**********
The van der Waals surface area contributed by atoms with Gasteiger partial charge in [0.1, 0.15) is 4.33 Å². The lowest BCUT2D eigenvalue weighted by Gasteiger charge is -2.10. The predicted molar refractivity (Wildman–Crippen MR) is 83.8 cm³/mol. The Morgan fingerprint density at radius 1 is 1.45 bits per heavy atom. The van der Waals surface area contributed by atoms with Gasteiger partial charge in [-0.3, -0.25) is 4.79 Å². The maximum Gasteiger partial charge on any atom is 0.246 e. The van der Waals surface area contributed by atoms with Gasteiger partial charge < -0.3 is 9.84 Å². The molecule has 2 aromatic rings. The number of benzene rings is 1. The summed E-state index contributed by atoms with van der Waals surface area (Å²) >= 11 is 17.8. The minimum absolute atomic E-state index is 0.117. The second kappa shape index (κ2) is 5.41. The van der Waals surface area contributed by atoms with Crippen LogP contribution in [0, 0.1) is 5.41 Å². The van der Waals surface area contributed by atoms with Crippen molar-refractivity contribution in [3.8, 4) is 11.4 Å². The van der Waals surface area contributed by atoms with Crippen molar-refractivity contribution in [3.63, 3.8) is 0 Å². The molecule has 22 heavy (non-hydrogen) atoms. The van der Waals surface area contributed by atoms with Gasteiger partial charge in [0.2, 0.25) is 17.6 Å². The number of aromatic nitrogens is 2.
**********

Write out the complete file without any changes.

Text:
The van der Waals surface area contributed by atoms with Gasteiger partial charge in [0.1, 0.15) is 4.33 Å². The lowest BCUT2D eigenvalue weighted by Gasteiger charge is -2.10. The predicted molar refractivity (Wildman–Crippen MR) is 83.8 cm³/mol. The Morgan fingerprint density at radius 1 is 1.45 bits per heavy atom. The van der Waals surface area contributed by atoms with Gasteiger partial charge in [-0.3, -0.25) is 4.79 Å². The maximum Gasteiger partial charge on any atom is 0.246 e. The van der Waals surface area contributed by atoms with Gasteiger partial charge < -0.3 is 9.84 Å². The molecule has 2 aromatic rings. The number of benzene rings is 1. The summed E-state index contributed by atoms with van der Waals surface area (Å²) >= 11 is 17.8. The minimum absolute atomic E-state index is 0.117. The second kappa shape index (κ2) is 5.41. The van der Waals surface area contributed by atoms with Crippen LogP contribution in [0, 0.1) is 5.41 Å². The van der Waals surface area contributed by atoms with Crippen molar-refractivity contribution in [3.8, 4) is 11.4 Å². The van der Waals surface area contributed by atoms with Crippen molar-refractivity contribution in [3.63, 3.8) is 0 Å². The molecule has 22 heavy (non-hydrogen) atoms. The van der Waals surface area contributed by atoms with Gasteiger partial charge in [0.2, 0.25) is 17.6 Å². The number of aromatic nitrogens is 2.